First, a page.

Multiple adjustable beams spaced a distance apart that follow the craft would reduce the divergence firstly by reducing the starting repulsion force ‘which is to the square’ of one tightly packed beam and secondly as the beams start to interact as they meet there would be a tendency to force the particles in the axial direction as well.

‘However, unless there is some neutralization of the charge, the mutually repulsive force will always be the stronger force and the beam will blow itself apart.’

As you approach the speed of light and ultra-relativistic particles do, the magnetic field component tends to cancels the charged force pushing them apart.

‘Dana Andrews’ comment that the neutral “atoms with any transverse velocity are eliminated before they are accelerated” means that you throw away all but one part in a million of the initial beam:’

Cooling the charged particles with a laser before acceleration has a significant positive effect on the transverse velocity.

‘The reason is that they are in relativistically separated frames so that the magnetic field of the magsail will appear as an electric field in the frame of the atoms, a field sufficient to ionize the atom.’

As the neutral atom cuts the magnetic flux a voltage is induced between the electron and positive charge of the nucleus to V=B.l.v -so a very fast neutral particle could be stripped of its electrons in a weaker field.

‘Consequently, very much higher fields are necessary for deflection. That would mean either much more current or much larger diameter in the magsail.’

Not that much of a problem, conductors can be very malleable to form a coil.

‘And the divergence I described is not changed by going ultrarelativistic, as it just depends on ratios of mass and energies of electron to ion. Also, using heavier atoms helps but, with a square root dependence, not enough.’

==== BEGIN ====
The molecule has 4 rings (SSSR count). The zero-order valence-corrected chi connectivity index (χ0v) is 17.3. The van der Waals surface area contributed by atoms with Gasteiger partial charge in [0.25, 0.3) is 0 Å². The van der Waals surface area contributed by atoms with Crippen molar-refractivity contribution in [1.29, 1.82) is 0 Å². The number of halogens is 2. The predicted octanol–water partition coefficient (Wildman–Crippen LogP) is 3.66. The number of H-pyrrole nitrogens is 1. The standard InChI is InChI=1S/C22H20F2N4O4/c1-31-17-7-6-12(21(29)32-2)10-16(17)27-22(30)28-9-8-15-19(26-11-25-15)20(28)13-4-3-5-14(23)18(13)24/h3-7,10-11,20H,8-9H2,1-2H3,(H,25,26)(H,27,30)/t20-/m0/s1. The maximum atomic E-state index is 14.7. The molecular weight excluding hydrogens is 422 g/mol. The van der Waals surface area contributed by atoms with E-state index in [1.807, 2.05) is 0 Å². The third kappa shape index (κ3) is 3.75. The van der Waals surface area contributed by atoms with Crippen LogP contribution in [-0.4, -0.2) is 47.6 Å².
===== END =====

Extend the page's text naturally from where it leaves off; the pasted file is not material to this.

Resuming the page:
In the moving frame of reference everything is slowed done by ‘gamma’, so any forces that contribute to divergence are slowed down as well. And finally any reduction in divergence helps but at the expense of using more energy.

Adam August 28, 2014 at 6:13

Hi James Essig,
Thermoelectric or thermoelectronic? Thermoelectronic converters use thermionic emission to create current from concentrated heat, using a magnetic field to eliminate the space charge issue that plagues purely thermionic energy conversion. They have the potential to convert raw heat to electricity at ~40% efficiency.

ProjectStudio August 28, 2014 at 9:48

Some of the modeling for beam deflections for axial and normal current loop orientations relative to incident solar wind (or ionized beam) were surprising:

http://casa.colorado.edu/~danforth/science/magsail/magsail.html

Figure 4d appears to show deflections occurring far behind and outside the current loop of a mag sail with a normal orientation (loop axis normal to incident ions). Potentially this orientation could mitigate synchrotron radiation to some degree – with enough current it would seem to make the loop act “bigger.” Given the accelerations that were considered for an interstellar beam boost, this would not be a life-friendly vessel in any case, and the radiation mitigation or shielding would need to be adequate to protect the probes systems only.

James M Essig August 28, 2014 at 14:33

Adam, good points. I was considering thermoelectric cells but thermoelectronic sounds like be a better mechanism.

Eniac September 1, 2014 at 3:00

While there are many tough issues with the particle beam concept, station-keeping of the generator is not one of them. Simply have them orbit, say, Mercury, in a forced orbit such that recoil is balanced by gravity. Surely these things are heavy enough that a slight offset of the orbit from center will do the trick.

The elephant in the room at this point has to be the mag-sail itself. In all of this discussion there is no mention of how much current would actually be needed to create a field sufficiently strong and large to stop the beam. And, consequently, what the mass of the superconducting loop would be.

Other critical issues: Would the power density of the beam be such that it would heat the loop and stop superconductivity? I think so. Would the beam be dense enough to tear the field right off the loop and carry it away, leaving the craft behind? Yes, I think moving plasma does wreak havoc on fields that way.